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Mama Deb
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Mama Deb [userpic]
Turns out I was doing it all wrong

It's no one's fault, really. My mom did show me the right way, but I forgot (and it's hard for my mother to teach me. She's left-handed, although I believe she knits right-handed. Still.) It was decades ago, after all.

And while I've knitted in public since, it wasn't in situations where anyone would watch me knit - filk rooms and panel rooms at cons, or on the bus. I couldn't even tell you who among the fannish knitters knit continental or, um, the other way that my hands simply won't do. So, I really had no idea.

For that matter, I wasn't in a position where I could see I was doing it wrong and correct it myself.

Then I was reading Grumperina's knitblog and she wrote about the binding off process she used for her father's socks. And it included a wholly unfamiliar abbreviation - TBL. So I looked that up on Google. It means "through the back loop" - and I looked at that, and I thought, "But that's how I do it!"

That is, I inserted the right needle into the back of the loop on the left needle when I knit. That's how I did that entire scarf. The stitches looked just fine - my mother saw it and was only positive. Logically, though, if there's a special abbreviation for that technique, it's not the standard one.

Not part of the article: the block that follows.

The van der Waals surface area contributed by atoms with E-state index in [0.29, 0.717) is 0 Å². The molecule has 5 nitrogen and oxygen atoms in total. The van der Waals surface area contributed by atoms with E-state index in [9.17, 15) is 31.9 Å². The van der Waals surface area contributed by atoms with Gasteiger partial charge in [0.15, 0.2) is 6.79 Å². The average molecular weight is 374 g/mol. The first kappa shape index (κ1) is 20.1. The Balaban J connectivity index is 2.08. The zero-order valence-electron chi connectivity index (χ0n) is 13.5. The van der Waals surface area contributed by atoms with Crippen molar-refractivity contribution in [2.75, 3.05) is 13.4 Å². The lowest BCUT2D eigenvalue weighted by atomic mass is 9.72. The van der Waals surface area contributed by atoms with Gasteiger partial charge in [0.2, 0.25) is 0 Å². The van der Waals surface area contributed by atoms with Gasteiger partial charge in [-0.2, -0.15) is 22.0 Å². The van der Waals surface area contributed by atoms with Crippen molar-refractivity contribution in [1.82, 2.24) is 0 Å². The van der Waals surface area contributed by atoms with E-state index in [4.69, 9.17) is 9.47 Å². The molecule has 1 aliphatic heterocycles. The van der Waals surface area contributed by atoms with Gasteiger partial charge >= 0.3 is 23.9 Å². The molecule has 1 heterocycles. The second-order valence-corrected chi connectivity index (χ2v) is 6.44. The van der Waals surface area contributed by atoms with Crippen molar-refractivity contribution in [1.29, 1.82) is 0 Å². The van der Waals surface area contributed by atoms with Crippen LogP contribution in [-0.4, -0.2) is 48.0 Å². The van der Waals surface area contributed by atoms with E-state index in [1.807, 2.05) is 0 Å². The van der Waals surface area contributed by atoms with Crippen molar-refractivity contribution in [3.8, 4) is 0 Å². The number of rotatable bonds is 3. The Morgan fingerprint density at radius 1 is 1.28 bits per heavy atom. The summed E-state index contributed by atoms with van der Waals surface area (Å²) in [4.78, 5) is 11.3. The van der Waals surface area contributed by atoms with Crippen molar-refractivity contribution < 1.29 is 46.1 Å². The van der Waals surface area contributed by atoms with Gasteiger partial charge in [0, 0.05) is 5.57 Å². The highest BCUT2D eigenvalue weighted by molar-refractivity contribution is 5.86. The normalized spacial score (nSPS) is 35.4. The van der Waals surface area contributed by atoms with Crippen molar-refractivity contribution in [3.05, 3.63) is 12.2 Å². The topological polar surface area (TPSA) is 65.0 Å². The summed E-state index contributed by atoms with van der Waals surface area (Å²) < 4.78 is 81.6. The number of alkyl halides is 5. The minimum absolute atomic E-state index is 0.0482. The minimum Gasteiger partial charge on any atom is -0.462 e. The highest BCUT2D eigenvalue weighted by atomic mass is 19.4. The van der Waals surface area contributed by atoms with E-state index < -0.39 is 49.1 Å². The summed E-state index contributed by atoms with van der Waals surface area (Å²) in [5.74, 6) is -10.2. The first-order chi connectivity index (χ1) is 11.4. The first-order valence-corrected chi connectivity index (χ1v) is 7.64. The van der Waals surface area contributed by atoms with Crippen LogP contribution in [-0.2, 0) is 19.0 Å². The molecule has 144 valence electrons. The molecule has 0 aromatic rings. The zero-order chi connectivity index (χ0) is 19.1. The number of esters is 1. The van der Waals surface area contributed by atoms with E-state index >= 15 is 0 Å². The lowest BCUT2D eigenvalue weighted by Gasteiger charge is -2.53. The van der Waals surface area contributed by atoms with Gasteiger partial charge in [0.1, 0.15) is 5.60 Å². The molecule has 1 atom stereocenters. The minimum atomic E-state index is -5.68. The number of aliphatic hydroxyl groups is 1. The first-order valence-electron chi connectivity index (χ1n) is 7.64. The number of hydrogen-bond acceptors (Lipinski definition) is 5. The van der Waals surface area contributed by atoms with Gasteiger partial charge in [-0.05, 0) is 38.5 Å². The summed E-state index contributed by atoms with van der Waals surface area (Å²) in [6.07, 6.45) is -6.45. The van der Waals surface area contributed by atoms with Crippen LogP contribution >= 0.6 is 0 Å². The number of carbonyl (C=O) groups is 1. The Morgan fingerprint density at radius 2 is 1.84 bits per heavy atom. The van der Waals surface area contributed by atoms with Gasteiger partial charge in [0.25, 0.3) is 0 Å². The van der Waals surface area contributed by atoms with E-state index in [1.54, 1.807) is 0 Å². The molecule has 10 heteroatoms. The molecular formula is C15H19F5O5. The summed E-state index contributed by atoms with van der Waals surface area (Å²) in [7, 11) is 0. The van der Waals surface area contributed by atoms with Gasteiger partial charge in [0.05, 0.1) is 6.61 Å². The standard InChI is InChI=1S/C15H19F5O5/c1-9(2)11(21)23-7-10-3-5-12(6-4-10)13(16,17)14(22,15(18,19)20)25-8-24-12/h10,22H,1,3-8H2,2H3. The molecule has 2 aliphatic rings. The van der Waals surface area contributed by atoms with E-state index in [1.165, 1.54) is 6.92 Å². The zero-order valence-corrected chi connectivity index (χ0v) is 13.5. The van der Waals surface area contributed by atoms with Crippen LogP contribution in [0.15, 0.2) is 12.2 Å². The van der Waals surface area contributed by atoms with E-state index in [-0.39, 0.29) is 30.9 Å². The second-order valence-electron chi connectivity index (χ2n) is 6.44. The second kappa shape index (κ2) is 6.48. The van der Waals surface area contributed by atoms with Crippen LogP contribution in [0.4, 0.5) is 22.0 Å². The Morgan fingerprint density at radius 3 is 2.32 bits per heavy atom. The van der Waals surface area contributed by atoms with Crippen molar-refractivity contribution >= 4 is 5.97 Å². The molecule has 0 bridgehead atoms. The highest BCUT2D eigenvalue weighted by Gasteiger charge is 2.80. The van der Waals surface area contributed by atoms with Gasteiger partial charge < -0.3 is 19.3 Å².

So, back to the net. And the net is such an amazing, useful tool. I found what I needed very quickly.

Apparently, the correct way to knit - it gives, I suppose, the correct twist to the loop - is to insert the right needle left to right in the front of the loop before knitting the stitch.

Now, as it happens, I was making a swatch because I had to rip the sock back and I wanted to start again using the proper needles - the bamboo size 0s that arrived while I was away, as opposed to the metal size 1s. (It feels like I'm knitting with toothpicks, but it's an improvement anyway.) I finished purling the row I was doing (and apparently I was doing *that* correctly - I checked) and started knitting the eensy weensy stitches according to the pictures on about.com, and it came quickly enough that I believe I had been taught correctly and had forgotten. I maybe should have practiced using worsted and larger needles, but, you know. This was already available.

I got my gauge (8 st/inch, just as Wendy says. Loose knitters of the world, unite!) and instead of ripping the swatch, I just snipped it off. It's already been ripped two or three times, and I don't think the wool can handle more. The toe is taking shape, and I think knitting correctly has made a difference. We will see.


ther eis no wrong way to knit

i knit though the back loop as well.

it is the russian way to knit infact

it makes yoru stitches a bit twisted, and hte resultign fabric is thicker (cold i nrussia you seE)

it is refered to combination knitting, or reverse eastern cross knitting or jsut russian knitting